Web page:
Harvard graduate Margaret Stines rejects the job offered on a silver platter by her father. With a modeling contract in one hand and her possessions in the other, she leaves the neon lights of Glittertown for San Diego. She’d rather enlist in the Navy than marry the Hollywood wannabe executives her father brings home for dinner. A rebel at heart, Marg is seduced into the arms of a sailor. Only he’s the wrong one and when she meets his best friend Patrick Cobbs, she realizes her impetuous act will crucify her in his eyes.

Patrick is given one chance to leave the slums of San Diego to become a Navy SEAL. Recently graduated from BUD/S training, he and his swim buddy Thane Austen are infallible and cocky, certain they’ll earn their Tridents. While celebrating their success at St. George’s, Patrick meets Marg, but there’s no time to start a slow burn between them when the club goes up in flames. Worlds apart, Pat is the last guy Marg’s anti-military parents want for their daughter. With her grandfather’s name etched on the Wall of the Fallen, Marg’s father will do anything to keep them apart. Pat’s father’s a drunk; his family is poor. He has nothing to offer Marg except the man he wants to become. Only one person believes in them, and he’s dead.

 

Review:

Goes down as another off my 2017 Bookworm Bingo Challenge – A book with an outstanding hero or heroine. Well this one had three of them – Marg, Patrick and Thane – so get ready for a great emotional read. This story can be read as a stand alone.

A bittersweet read where I almost want to pretend the very beginning and ending didn’t happen. Get ready for a few tears because this one will definitely pull at the heartstrings when you get back to the ‘present’ day. Lets live in the past for now though.

So this is where we find out how it all began with Marg and Patrick, though she does bump into Thane first. New in town after breaking away from her parents and wanting to make it on her own modeling in a new town – one that happens to be filled with Seals mined you, hello hotness – Marg feels the need to let off some steam. Enter Thane, one sexy Seal who will hook you with a smile. A one-time thing that she has no intention of repeating but that doesn’t stop her from going back to the same bar again. See its not him she’s looking for but the silver eyed dream man she saw earlier while out with her grandmother. One look and she was hooked, now she just has to find him.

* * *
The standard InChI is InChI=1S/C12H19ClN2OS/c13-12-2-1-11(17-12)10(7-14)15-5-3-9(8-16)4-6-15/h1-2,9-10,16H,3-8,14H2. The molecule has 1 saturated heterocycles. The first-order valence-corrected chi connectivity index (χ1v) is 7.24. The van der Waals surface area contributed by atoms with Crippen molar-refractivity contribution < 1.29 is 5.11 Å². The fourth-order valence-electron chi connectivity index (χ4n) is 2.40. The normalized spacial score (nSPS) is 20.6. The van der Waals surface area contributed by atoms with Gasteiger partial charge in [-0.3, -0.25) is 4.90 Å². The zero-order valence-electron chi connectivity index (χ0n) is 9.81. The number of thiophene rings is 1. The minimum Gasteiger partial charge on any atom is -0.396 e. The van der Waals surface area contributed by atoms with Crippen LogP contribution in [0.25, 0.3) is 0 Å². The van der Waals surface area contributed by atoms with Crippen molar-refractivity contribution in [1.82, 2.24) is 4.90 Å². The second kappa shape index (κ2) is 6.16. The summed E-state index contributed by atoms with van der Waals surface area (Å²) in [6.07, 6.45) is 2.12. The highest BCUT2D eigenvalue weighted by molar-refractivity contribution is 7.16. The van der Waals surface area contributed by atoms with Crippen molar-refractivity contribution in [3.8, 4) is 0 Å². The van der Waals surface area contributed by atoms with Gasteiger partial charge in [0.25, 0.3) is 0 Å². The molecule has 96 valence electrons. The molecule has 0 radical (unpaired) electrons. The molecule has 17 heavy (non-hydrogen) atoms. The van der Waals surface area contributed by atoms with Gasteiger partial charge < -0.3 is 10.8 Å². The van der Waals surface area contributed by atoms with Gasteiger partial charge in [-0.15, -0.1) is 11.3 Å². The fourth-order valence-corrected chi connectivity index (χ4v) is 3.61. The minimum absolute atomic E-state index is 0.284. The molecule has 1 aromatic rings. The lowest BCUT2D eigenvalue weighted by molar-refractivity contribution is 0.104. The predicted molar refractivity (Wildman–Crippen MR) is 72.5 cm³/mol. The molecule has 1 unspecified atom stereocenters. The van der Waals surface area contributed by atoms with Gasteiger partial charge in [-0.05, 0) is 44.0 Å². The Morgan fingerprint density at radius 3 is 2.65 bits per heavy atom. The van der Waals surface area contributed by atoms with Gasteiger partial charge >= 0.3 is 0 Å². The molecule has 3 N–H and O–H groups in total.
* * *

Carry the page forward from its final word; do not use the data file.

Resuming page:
She doesn’t have to look too far though as it turns out he is none other than Thane’s best friend and diving buddy Patrick. Now if Thane had any hope of getting her for a girl that went right out the window the moment she was in front of Patrick again. It’s like the rest of the world vanished and he was her centre. Glad it goes both ways but nothing is ever that simple. How will he cope if (or rather when) he finds out he was second? Not second choice though lets make that very clear, even if it takes him a little while longer to see that. From the moment they meet its like they can see their future but he is in the training stage of becoming a Seal and knows the danger that it entails. Something Marg is only too familiar with after hearing more of her grandmothers’ stories. Her first love and Marg’s biological grandfather was a Seal too it seems. She knows how quick a connection can come and the risks of being with one. She can also see her granddaughter is going to follow the same path she did. Well if Patrick can get his head out of his arse and realize that she is not going anywhere no matter what he or her family says. She seems to be a bit of a danger magnet herself anyway with fires popping up and trouble at sea. But she shouldn’t worry too much as it seems she has a guardian angel looking out for her and those she loves – that includes you Patrick. Love the theme of that throughout as it helped link with something that happens at the end – even if I’m pretending it didn’t happen. To me we are living in the past not the present so there.

Loved Thane and all the other Seals and their partners as it helped create a realistic world that Marg would become a part of. Secrets never stay secret for long but sometimes you can come out the other side of them for the better. Great bit of storytelling that will pull at the heartstrings and will keep you hooked until the end. A true love story about soul mates that once found will never truly be parted.

5 out of 5 stars

I received this ARC from the author for my honest review.